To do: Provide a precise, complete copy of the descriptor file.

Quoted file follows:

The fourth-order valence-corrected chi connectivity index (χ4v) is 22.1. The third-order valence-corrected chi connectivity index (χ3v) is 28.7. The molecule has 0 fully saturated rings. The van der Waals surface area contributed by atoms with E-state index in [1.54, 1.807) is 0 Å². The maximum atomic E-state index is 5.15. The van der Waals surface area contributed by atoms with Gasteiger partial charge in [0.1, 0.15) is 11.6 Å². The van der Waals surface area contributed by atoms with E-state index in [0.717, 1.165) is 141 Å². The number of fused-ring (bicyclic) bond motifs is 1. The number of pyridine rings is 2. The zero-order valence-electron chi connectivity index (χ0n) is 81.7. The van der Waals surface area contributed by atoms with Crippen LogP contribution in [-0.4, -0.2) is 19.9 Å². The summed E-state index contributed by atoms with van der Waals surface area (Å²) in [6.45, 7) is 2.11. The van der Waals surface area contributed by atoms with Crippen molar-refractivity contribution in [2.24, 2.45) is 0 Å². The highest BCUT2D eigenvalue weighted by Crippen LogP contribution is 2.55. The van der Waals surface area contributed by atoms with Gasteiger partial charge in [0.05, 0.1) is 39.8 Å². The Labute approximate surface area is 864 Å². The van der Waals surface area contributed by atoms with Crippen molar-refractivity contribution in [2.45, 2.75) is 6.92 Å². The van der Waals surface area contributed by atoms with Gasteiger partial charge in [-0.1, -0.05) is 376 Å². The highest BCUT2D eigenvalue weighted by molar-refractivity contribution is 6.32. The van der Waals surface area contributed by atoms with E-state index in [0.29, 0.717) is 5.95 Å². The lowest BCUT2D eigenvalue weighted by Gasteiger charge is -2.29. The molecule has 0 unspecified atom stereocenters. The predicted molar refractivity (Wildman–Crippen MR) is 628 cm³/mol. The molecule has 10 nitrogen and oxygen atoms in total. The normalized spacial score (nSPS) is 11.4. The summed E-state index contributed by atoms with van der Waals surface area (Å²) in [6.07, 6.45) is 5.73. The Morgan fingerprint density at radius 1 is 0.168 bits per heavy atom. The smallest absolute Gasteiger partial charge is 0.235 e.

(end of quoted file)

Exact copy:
The fourth-order valence-corrected chi connectivity index (χ4v) is 22.1. The third-order valence-corrected chi connectivity index (χ3v) is 28.7. The molecule has 0 fully saturated rings. The van der Waals surface area contributed by atoms with E-state index in [1.54, 1.807) is 0 Å². The maximum atomic E-state index is 5.15. The van der Waals surface area contributed by atoms with Gasteiger partial charge in [0.1, 0.15) is 11.6 Å². The van der Waals surface area contributed by atoms with E-state index in [0.717, 1.165) is 141 Å². The number of fused-ring (bicyclic) bond motifs is 1. The number of pyridine rings is 2. The zero-order valence-electron chi connectivity index (χ0n) is 81.7. The van der Waals surface area contributed by atoms with Crippen LogP contribution in [-0.4, -0.2) is 19.9 Å². The summed E-state index contributed by atoms with van der Waals surface area (Å²) in [6.45, 7) is 2.11. The van der Waals surface area contributed by atoms with Crippen molar-refractivity contribution in [2.24, 2.45) is 0 Å². The highest BCUT2D eigenvalue weighted by Crippen LogP contribution is 2.55. The van der Waals surface area contributed by atoms with Gasteiger partial charge in [0.05, 0.1) is 39.8 Å². The Labute approximate surface area is 864 Å². The van der Waals surface area contributed by atoms with Crippen molar-refractivity contribution in [2.45, 2.75) is 6.92 Å². The van der Waals surface area contributed by atoms with Gasteiger partial charge in [-0.1, -0.05) is 376 Å². The highest BCUT2D eigenvalue weighted by molar-refractivity contribution is 6.32. The van der Waals surface area contributed by atoms with E-state index in [0.29, 0.717) is 5.95 Å². The lowest BCUT2D eigenvalue weighted by Gasteiger charge is -2.29. The molecule has 0 unspecified atom stereocenters. The predicted molar refractivity (Wildman–Crippen MR) is 628 cm³/mol. The molecule has 10 nitrogen and oxygen atoms in total. The normalized spacial score (nSPS) is 11.4. The summed E-state index contributed by atoms with van der Waals surface area (Å²) in [6.07, 6.45) is 5.73. The Morgan fingerprint density at radius 1 is 0.168 bits per heavy atom. The smallest absolute Gasteiger partial charge is 0.235 e.